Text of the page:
#2: dennis leary’s, ‘no cure for cancer’ comedy cd can not teach you life lessons.
I can’t remember my dad ever saying this rule word for word, but I’m pretty sure this rule is universally accepted as high law. Yet, here we are reading a blog post which started with a dennis leary quote in my head.
Life teaches you to live, “moment to moment, street to street, and beat to beat.”
As I have grown older and started a family I see more and more what he meant. When the Cleveland winter finally gives way to spring I find myself enjoying the flowers and ambiance just a little more than I used to. When I have a rare weekend day with no plans I appreciate the luxury of watching my son curiously explore his surroundings. Life is precious and needs to be made as special as it can be.
So, last weekend, when I dragged my old, fat, balding self out to see a metal band called, “Knives Out” at Peabody’s I was so disappointed in what I saw from the rest of the crowd. As one of the older patrons of the concert club that night, I saw that a majority of the other concert-goers had their iPhones out and were either taping the show, taking photos, or texting away while the band gave their all onstage.
The band, ‘Knives Out’ play a fast, thrashy metal that seems perfect for creating a chaotic mosh pit, and yet a lot of the crowd stood their ground. Worse yet, they weren’t even watching the actual show. They were watching it on their phone’s screen as they recorded it. One female fan stood next to me almost the whole set without once enjoying herself because she was so worried she’d miss something on the screen.
The intensity of the music mixed with a few tall boys fueled my anger and disappointment in my fellow concert-goers. Not that I expected everyone to be jumping around and punching each other in the face, but have the decency to watch the show while you’re at it. There is enough time in our lives for reflection and work and idle-b.s.. When you’re at a concert, it’s the perfect time to let go of all the stress, sadness, and pain of everyday life. Soak it up whenever you can because these moments are too far and few in between to waste them on your phone.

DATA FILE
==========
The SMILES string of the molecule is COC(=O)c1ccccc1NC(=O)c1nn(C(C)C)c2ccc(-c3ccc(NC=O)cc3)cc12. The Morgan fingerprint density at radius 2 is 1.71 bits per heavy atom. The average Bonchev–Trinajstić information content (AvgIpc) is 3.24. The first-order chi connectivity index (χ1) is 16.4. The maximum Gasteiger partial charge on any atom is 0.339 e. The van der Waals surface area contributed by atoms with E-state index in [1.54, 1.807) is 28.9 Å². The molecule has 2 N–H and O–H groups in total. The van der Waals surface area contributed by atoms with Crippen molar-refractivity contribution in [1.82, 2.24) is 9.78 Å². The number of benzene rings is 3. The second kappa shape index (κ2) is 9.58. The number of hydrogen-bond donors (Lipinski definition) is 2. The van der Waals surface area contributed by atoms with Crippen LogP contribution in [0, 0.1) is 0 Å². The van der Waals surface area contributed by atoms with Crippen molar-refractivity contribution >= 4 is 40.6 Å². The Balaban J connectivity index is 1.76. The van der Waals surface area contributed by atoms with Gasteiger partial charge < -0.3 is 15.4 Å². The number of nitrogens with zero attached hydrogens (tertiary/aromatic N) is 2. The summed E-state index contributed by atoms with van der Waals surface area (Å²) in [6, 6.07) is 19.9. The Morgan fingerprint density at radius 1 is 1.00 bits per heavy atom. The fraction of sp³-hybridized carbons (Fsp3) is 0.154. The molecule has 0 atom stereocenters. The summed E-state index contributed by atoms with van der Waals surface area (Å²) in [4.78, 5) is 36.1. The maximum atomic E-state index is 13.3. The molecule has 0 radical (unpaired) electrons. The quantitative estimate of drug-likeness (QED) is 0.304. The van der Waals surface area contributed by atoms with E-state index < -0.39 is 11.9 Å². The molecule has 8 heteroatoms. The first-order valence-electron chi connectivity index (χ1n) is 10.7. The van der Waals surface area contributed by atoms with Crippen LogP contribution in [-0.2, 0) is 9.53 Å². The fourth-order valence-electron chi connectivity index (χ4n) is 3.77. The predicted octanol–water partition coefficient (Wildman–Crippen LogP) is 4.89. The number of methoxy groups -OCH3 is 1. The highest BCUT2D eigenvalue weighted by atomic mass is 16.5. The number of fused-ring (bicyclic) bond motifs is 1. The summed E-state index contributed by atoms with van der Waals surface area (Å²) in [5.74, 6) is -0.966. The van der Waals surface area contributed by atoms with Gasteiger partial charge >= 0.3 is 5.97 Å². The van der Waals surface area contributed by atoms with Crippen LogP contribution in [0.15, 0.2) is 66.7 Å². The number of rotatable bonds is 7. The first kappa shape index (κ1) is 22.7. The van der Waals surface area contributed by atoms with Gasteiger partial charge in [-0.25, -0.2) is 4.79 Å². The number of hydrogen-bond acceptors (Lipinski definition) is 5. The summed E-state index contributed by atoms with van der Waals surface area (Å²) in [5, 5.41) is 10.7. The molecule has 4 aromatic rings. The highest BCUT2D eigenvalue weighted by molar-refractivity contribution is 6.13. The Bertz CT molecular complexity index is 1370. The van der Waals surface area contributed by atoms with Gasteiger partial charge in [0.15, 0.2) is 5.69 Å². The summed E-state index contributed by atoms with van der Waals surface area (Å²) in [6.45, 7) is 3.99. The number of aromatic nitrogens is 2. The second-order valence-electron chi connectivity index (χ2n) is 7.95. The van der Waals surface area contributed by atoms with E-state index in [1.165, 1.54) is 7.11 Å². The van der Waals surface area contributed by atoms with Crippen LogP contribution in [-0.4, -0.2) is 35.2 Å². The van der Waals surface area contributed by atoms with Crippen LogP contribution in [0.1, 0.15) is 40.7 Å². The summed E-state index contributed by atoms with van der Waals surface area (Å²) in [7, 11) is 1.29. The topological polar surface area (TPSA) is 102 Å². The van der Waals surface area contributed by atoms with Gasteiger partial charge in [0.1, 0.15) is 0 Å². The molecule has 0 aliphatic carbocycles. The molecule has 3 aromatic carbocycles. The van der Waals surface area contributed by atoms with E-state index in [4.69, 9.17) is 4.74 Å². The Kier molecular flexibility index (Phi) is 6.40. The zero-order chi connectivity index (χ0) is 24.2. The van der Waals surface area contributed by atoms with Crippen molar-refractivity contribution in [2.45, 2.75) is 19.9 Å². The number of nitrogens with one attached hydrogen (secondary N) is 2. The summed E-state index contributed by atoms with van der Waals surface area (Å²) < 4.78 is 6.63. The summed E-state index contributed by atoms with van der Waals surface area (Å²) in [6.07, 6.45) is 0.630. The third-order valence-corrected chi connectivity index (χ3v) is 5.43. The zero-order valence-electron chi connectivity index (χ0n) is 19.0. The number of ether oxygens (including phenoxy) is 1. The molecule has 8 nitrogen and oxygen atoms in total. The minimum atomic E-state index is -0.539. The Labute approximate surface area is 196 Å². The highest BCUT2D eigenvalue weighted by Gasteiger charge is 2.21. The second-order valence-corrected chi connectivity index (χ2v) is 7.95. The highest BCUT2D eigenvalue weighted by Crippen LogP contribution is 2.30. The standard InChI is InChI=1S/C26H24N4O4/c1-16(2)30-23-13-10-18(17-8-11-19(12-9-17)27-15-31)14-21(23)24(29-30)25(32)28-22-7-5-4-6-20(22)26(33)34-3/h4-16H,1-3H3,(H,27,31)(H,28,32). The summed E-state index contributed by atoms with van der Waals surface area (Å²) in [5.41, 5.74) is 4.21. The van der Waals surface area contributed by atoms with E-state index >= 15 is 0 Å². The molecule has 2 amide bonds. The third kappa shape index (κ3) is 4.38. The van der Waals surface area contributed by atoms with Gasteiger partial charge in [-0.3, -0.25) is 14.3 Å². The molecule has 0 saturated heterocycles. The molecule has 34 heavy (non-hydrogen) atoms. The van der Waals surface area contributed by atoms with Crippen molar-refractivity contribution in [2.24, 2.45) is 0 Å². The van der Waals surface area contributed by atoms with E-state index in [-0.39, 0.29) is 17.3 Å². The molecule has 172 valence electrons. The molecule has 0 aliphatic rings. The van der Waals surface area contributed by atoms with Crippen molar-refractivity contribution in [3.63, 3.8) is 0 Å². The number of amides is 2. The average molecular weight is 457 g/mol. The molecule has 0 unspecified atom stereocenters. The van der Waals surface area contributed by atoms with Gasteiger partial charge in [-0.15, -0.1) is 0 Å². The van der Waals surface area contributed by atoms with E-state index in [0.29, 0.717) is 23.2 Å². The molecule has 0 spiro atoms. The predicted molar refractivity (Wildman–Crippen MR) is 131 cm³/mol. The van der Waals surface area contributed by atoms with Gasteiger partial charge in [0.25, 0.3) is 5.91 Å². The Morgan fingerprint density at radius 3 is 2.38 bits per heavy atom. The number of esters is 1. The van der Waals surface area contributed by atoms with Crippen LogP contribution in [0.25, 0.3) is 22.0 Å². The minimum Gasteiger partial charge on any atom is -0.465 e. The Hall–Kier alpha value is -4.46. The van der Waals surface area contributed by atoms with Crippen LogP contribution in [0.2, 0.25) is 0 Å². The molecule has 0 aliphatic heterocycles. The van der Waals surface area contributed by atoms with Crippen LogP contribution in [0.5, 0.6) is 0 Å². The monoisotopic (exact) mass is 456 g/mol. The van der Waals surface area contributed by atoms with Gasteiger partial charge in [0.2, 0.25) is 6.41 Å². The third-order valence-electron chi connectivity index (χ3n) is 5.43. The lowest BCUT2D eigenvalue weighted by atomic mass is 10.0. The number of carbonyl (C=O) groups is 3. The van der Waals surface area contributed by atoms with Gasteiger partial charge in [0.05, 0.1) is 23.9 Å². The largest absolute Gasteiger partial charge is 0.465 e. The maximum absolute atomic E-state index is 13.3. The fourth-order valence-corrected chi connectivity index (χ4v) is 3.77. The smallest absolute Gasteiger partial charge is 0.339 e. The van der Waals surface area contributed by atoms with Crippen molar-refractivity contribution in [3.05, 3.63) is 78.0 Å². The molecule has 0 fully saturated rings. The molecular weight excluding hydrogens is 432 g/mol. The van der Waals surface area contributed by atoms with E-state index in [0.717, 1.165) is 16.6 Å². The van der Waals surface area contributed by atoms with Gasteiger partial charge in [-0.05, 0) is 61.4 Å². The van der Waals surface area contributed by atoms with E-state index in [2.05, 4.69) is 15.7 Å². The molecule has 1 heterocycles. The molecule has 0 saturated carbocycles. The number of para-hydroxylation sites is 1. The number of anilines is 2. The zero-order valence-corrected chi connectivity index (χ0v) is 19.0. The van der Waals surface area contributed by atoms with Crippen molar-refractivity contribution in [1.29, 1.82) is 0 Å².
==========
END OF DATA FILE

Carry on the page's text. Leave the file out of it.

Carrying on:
As I noticed more and more people tuning out of the moment and worrying about things other than the band I started to think about Dennis Leary and what he taught me about living life. I realized he was so right, and I felt right then and there it was my duty to point out this travesty, so I started the initial ideas for this blog post. I wanted to make sure my motivations were clear and that my message was clear. I picked out one particular youngster, who stood about five feet away, and pretended I tapped him on the shoulder, took him outside and laid my case before him. That, I decided, would make for the most compelling blog-post.
His dreads were dyed, so I would start my conversation with a compliment about his hair coloring. Then he would know I was a hip dude who just wanted to help and not some wacko. He would nod and light a cigarette while I declined the one he offered me. His local hardcore band t-shirt was older than he was which gave me another thing to mention.
His sideways glance toward the stage clued me in that he was unsure why he had to be missing his favorite band playing, but his desirous glance toward his phone reminded me just how important it was that I explain to him to live life, “moment to moment, street to street, beat to beat.”
Quickly, I begin to lay out my thoughts for him about life and concerts and making sure each moment is special. At first, the young kid seems to pass off all my words as more crazy old man rantings, but as I continue to plead my case, using memorable anecdotes from my storied life, I can tell he is coming around. I know when he puts his phone back in his pocket that I am making a difference, one kid at a time.
My diatribe done I meet the smile of the young man and we clash our tall beers together in unification…
“Hey, Doug.” My friend Craig Sauerwine taps me on the shoulder and says loud enough to hear over the music.
His words bring me out of my daydream and I see the band has moved onto their next song.
“What did you think of that tune?” Craig asks then continues, “I still prefer Dog Fashion Disco, but Todd’s vocals are a perfect fit for this project.”
I look over to where the young dreaded teen had stood, but realize I had concocted him as a part of my day-dream-blog-post. The crowd are still watching their phones.
“Shit,” I admit, “I missed the last song.”